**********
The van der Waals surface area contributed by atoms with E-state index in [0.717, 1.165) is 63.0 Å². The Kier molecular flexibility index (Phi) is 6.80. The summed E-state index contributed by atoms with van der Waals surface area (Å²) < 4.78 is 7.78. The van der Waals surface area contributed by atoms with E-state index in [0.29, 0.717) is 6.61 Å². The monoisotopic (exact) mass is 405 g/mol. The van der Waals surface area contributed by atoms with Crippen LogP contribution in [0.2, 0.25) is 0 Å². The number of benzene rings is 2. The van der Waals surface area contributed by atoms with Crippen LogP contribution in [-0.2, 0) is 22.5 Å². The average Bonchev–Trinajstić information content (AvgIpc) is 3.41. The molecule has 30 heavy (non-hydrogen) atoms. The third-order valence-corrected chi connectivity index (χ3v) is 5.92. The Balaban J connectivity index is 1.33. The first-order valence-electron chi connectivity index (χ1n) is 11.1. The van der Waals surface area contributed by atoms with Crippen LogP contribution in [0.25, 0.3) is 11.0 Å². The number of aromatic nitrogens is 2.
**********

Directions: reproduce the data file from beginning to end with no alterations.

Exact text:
The van der Waals surface area contributed by atoms with E-state index in [0.717, 1.165) is 63.0 Å². The Kier molecular flexibility index (Phi) is 6.80. The summed E-state index contributed by atoms with van der Waals surface area (Å²) < 4.78 is 7.78. The van der Waals surface area contributed by atoms with E-state index in [0.29, 0.717) is 6.61 Å². The monoisotopic (exact) mass is 405 g/mol. The van der Waals surface area contributed by atoms with Crippen LogP contribution in [0.2, 0.25) is 0 Å². The number of benzene rings is 2. The van der Waals surface area contributed by atoms with Crippen LogP contribution in [-0.2, 0) is 22.5 Å². The average Bonchev–Trinajstić information content (AvgIpc) is 3.41. The molecule has 30 heavy (non-hydrogen) atoms. The third-order valence-corrected chi connectivity index (χ3v) is 5.92. The Balaban J connectivity index is 1.33. The first-order valence-electron chi connectivity index (χ1n) is 11.1. The van der Waals surface area contributed by atoms with Crippen LogP contribution in [0.25, 0.3) is 11.0 Å². The number of aromatic nitrogens is 2.